San Marcos Mercury | Local News from San Marcos and Hays County, Texas
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July 16th, 2008
Council will consider strengthening noise, host responsibility ordinances

by BRAD ROLLINS
Managing Editor

While emphasizing education and outreach as keys to curbing rowdy university student behavior, a city staff task force is recommending a range of tougher ordinances to cutting down on noise and other nuisance behavior.

In unveiling the group’s recommendations to the San Marcos city council on Tuesday, assistant police chief Lisa Dvorak asked policymakers for initial approval to pursue expanded authority for police officers to respond to problematic behavior usually attributed to younger residents who live in and around family-dominated neighborhoods.

Recommendations include:

  • Rewriting the city’s noise ordinance to make illegal any “noise extending beyond the property line” of a residence. The city current ordinance prohibits “unreasonable noise,” giving officers broad discretion to decide whether noise coming from a residence is disruptive to surrounding homeowners or renters.
  • Expanding the city’s host responsibility ordinance to include a number of new violations including public urination, property destruction, fights and arguments or “conduct or conditions that endanger safety or health of a neighborhood.” The existing host responsibility ordinance allows officers to ticket residents who throw parties in their homes for the illegal behavior of their guests but is limited to noise, alcohol and littering offenses.
  • Streamlining a “nuisance ordinance” already on the books which allows the city to condemn properties with repeated criminal offenses. The current ordinance sets too high a bar for proving a residence meets the standard of a nuisance property as defined by the ordinance, officials said.
  • Establishing officers’ authority to declare a party an “unruly gathering” and disperse participants.

The proposals drew the ire of city council member Chris Jones who questioned whether the host responsibility ordinance expansion in particular is so broad as to basically make all parties potentially illegally. Mayor Susan Narvaiz said the changes would “add teeth” to the noise and host responsibility ordinances originally adopted in 2002.

Dvorak said the proposed changes can be ready for city council consideration within 60 days.

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7 thoughts on “Council will consider strengthening noise, host responsibility ordinances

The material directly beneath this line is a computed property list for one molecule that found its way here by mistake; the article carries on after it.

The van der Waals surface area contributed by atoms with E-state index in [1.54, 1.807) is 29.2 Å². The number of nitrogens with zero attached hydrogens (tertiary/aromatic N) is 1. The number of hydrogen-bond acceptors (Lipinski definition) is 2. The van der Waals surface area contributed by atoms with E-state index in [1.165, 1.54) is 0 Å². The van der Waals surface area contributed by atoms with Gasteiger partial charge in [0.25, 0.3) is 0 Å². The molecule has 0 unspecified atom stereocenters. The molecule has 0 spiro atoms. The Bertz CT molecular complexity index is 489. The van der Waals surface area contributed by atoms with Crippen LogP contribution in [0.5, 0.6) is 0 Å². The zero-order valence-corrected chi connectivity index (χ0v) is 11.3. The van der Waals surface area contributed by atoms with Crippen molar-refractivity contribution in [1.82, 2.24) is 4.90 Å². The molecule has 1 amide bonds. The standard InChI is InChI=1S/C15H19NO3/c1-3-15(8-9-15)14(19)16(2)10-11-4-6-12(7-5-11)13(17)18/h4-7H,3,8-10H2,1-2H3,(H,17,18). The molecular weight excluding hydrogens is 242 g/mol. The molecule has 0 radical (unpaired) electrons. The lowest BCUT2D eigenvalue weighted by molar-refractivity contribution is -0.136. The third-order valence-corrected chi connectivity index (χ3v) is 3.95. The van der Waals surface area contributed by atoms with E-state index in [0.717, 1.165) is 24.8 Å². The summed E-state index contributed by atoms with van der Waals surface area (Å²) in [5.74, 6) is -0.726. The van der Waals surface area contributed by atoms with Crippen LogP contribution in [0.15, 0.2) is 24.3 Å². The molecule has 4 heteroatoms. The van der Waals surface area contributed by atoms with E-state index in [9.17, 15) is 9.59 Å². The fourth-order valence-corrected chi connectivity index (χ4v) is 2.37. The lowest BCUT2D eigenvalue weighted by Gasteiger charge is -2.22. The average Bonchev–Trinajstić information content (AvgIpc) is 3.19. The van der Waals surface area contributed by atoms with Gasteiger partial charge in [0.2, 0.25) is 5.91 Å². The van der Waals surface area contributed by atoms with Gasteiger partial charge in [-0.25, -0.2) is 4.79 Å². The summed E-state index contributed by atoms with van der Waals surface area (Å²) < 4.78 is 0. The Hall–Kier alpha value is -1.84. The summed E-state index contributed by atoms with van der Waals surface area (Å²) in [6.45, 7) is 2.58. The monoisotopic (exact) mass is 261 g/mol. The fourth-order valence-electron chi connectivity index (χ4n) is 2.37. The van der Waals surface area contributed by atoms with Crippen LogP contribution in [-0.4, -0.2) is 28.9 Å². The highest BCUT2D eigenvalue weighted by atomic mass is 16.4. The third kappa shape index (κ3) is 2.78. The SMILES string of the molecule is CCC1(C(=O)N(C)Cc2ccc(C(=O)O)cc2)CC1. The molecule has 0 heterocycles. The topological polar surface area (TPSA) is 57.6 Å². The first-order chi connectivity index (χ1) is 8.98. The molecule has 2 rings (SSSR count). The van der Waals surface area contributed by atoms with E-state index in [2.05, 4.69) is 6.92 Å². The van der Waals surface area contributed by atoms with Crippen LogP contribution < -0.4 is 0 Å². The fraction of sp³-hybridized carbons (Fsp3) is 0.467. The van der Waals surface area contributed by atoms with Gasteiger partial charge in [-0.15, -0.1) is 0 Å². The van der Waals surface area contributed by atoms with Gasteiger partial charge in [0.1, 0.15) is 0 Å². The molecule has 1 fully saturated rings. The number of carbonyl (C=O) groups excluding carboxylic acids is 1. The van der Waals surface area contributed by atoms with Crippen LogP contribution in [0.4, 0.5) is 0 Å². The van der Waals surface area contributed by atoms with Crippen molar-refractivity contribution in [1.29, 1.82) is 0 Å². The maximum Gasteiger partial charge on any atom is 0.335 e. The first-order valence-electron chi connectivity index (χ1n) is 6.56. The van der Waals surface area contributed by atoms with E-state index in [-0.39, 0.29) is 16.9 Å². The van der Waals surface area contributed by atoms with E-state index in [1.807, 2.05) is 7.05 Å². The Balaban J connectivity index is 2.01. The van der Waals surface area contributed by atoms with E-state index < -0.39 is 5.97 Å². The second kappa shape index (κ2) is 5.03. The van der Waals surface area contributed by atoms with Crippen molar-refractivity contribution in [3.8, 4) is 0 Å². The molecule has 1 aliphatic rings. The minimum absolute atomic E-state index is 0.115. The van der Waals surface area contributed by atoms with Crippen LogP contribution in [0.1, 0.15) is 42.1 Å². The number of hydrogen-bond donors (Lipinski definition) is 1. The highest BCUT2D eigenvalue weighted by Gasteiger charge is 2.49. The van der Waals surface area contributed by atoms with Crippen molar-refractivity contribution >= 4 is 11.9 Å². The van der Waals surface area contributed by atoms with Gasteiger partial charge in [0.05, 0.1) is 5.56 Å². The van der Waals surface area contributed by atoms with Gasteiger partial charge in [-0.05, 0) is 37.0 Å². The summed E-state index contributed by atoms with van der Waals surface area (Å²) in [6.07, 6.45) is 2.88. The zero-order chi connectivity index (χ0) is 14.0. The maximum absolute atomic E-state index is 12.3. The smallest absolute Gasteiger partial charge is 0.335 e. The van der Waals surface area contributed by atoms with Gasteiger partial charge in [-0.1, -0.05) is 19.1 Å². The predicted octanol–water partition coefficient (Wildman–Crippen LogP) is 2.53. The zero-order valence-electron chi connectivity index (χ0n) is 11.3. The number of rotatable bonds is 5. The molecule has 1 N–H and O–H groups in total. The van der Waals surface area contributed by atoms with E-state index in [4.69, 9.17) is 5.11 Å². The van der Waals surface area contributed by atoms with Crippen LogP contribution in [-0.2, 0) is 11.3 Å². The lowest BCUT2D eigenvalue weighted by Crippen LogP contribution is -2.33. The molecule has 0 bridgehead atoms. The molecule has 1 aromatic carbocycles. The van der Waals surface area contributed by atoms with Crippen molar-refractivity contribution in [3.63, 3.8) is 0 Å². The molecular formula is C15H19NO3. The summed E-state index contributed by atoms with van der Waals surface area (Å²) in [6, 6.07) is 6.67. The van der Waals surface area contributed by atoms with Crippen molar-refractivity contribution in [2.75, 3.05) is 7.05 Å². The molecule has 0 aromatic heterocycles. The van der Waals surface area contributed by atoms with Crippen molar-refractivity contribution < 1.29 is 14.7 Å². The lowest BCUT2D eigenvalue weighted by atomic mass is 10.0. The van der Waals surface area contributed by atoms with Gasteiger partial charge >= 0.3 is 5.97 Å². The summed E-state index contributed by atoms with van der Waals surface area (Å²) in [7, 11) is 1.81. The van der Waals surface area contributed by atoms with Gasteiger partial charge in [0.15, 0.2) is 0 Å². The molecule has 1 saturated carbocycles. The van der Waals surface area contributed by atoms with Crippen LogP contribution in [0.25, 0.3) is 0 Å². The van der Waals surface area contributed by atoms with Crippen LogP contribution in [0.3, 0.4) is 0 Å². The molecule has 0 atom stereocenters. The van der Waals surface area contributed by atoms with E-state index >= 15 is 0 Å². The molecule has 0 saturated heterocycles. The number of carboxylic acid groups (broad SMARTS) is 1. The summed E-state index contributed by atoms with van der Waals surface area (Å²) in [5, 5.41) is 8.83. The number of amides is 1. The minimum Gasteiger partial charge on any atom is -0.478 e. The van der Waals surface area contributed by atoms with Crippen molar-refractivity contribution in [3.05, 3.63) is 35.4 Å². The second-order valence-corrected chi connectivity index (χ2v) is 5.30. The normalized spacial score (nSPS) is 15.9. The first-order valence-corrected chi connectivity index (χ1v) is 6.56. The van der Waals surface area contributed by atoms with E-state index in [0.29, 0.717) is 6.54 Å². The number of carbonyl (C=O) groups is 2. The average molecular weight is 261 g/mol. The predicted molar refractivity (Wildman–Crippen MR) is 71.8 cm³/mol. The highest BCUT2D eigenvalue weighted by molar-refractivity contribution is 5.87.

1. I don’t understand your comment, Jude. Are you saying that there is no problem over here?

    There certainly is no shortage of people waiting in the wings, to shoot down any proposed solution, even before the details of those solutions are discussed, yet who offer no solutions of their own.

    Given your interest in public office, I was hoping you were not one of those people.

  2. No Ted I just want my neighbor’s kids not to be breaking the law when they are in their pool laughing and playing Marco Polo…or what about when I am mowing my yard will that be to loud too. We already have some nuisance ordinance that have “teeth,” for instance if you have 2 or more noise/nuisance violations within a 60 day period the city can condemn the property, but from what I understand the city has not done that yet to any properties. I don’t like the idea of a “nanny state” but I don’t want an “Animal House” to be allowed in our neighborhoods. The city can use that law I referred to handle most problems. However I am always open to anything to solve
    any problem. If anyone has ideas email me at judeprather@yahoo.com b/c I will be
    out of the country for awhile

  3. This applies to noise in the middle of the night, adding a clearer definition to the current ordinance. It has nothing to do with mowing your lawn or playing Marco Polo in the middle of the day.

    I said before, no details have even been discussed yet.

    The current ordinances are not working, so I ask you again, what do you propose, to make them work? This has been an issue since before you ran, so you surely have a proposal.

  4. Interestingly, the noise barrier was shot down because it was not seen as practical. For example, 100′ of dense vegetation would be required to lower volume levels by 3db.

    Why that is interesting, is because originally, Sagewood was meant (and zoned) to be green space, as a buffer between the neighborhood and the apartments. That would have been several hundred feet of dense vegetation.

    Hmmm. Perhaps the original planners knew what they were doing.

    Now, it turns out, a significant amount of noise hits the neighborhood from the apartments AS WELL AS from Sagewood.

    So, don’t think that I am opposed to condemning and bulldozing and returning that land to its original, intended use.

    I just don’t see it happening.

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